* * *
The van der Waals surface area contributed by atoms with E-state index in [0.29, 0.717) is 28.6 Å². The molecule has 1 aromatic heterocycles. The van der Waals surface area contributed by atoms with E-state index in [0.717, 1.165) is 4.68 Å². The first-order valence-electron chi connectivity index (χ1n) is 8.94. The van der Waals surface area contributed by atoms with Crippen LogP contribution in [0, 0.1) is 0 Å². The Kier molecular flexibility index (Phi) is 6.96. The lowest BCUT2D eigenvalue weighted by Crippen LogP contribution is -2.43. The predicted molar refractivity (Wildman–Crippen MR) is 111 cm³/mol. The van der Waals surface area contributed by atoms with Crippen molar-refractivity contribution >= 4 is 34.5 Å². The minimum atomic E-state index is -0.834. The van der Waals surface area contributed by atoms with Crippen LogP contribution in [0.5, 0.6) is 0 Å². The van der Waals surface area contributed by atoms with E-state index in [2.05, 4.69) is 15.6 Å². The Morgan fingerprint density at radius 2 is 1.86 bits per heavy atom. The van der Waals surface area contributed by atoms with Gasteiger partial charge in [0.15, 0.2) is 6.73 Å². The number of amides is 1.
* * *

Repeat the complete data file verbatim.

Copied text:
The van der Waals surface area contributed by atoms with E-state index in [0.29, 0.717) is 28.6 Å². The molecule has 1 aromatic heterocycles. The van der Waals surface area contributed by atoms with E-state index in [0.717, 1.165) is 4.68 Å². The first-order valence-electron chi connectivity index (χ1n) is 8.94. The van der Waals surface area contributed by atoms with Crippen LogP contribution in [0, 0.1) is 0 Å². The Kier molecular flexibility index (Phi) is 6.96. The lowest BCUT2D eigenvalue weighted by Crippen LogP contribution is -2.43. The predicted molar refractivity (Wildman–Crippen MR) is 111 cm³/mol. The van der Waals surface area contributed by atoms with Crippen molar-refractivity contribution >= 4 is 34.5 Å². The minimum atomic E-state index is -0.834. The van der Waals surface area contributed by atoms with Crippen LogP contribution in [0.5, 0.6) is 0 Å². The van der Waals surface area contributed by atoms with E-state index in [2.05, 4.69) is 15.6 Å². The Morgan fingerprint density at radius 2 is 1.86 bits per heavy atom. The van der Waals surface area contributed by atoms with Gasteiger partial charge in [0.15, 0.2) is 6.73 Å². The number of amides is 1.